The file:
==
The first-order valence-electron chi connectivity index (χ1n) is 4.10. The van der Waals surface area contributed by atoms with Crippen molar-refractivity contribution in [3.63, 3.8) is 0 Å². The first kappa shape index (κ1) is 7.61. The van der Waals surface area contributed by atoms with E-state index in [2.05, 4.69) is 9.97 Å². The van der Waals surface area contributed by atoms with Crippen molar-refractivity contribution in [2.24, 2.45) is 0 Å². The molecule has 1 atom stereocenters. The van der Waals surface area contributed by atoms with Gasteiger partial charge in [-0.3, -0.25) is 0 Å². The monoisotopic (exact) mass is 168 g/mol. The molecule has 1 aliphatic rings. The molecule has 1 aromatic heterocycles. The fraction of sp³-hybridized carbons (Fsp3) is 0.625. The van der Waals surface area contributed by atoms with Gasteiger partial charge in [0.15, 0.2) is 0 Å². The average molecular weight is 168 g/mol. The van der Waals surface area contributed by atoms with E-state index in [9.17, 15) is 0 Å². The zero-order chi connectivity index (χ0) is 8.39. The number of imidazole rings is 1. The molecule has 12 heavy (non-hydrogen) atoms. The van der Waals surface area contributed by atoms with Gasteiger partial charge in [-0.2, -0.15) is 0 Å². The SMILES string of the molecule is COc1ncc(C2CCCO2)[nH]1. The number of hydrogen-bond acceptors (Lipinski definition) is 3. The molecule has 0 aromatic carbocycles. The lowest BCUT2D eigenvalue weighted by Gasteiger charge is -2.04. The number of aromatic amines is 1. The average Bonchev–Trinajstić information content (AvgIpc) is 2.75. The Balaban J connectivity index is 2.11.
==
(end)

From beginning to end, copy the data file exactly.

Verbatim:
The first-order valence-electron chi connectivity index (χ1n) is 4.10. The van der Waals surface area contributed by atoms with Crippen molar-refractivity contribution in [3.63, 3.8) is 0 Å². The first kappa shape index (κ1) is 7.61. The van der Waals surface area contributed by atoms with E-state index in [2.05, 4.69) is 9.97 Å². The van der Waals surface area contributed by atoms with Crippen molar-refractivity contribution in [2.24, 2.45) is 0 Å². The molecule has 1 atom stereocenters. The van der Waals surface area contributed by atoms with Gasteiger partial charge in [-0.3, -0.25) is 0 Å². The monoisotopic (exact) mass is 168 g/mol. The molecule has 1 aliphatic rings. The molecule has 1 aromatic heterocycles. The fraction of sp³-hybridized carbons (Fsp3) is 0.625. The van der Waals surface area contributed by atoms with Gasteiger partial charge in [0.15, 0.2) is 0 Å². The average molecular weight is 168 g/mol. The van der Waals surface area contributed by atoms with E-state index in [9.17, 15) is 0 Å². The zero-order chi connectivity index (χ0) is 8.39. The number of imidazole rings is 1. The molecule has 12 heavy (non-hydrogen) atoms. The van der Waals surface area contributed by atoms with Gasteiger partial charge in [-0.2, -0.15) is 0 Å². The SMILES string of the molecule is COc1ncc(C2CCCO2)[nH]1. The number of hydrogen-bond acceptors (Lipinski definition) is 3. The molecule has 0 aromatic carbocycles. The lowest BCUT2D eigenvalue weighted by Gasteiger charge is -2.04. The number of aromatic amines is 1. The average Bonchev–Trinajstić information content (AvgIpc) is 2.75. The Balaban J connectivity index is 2.11.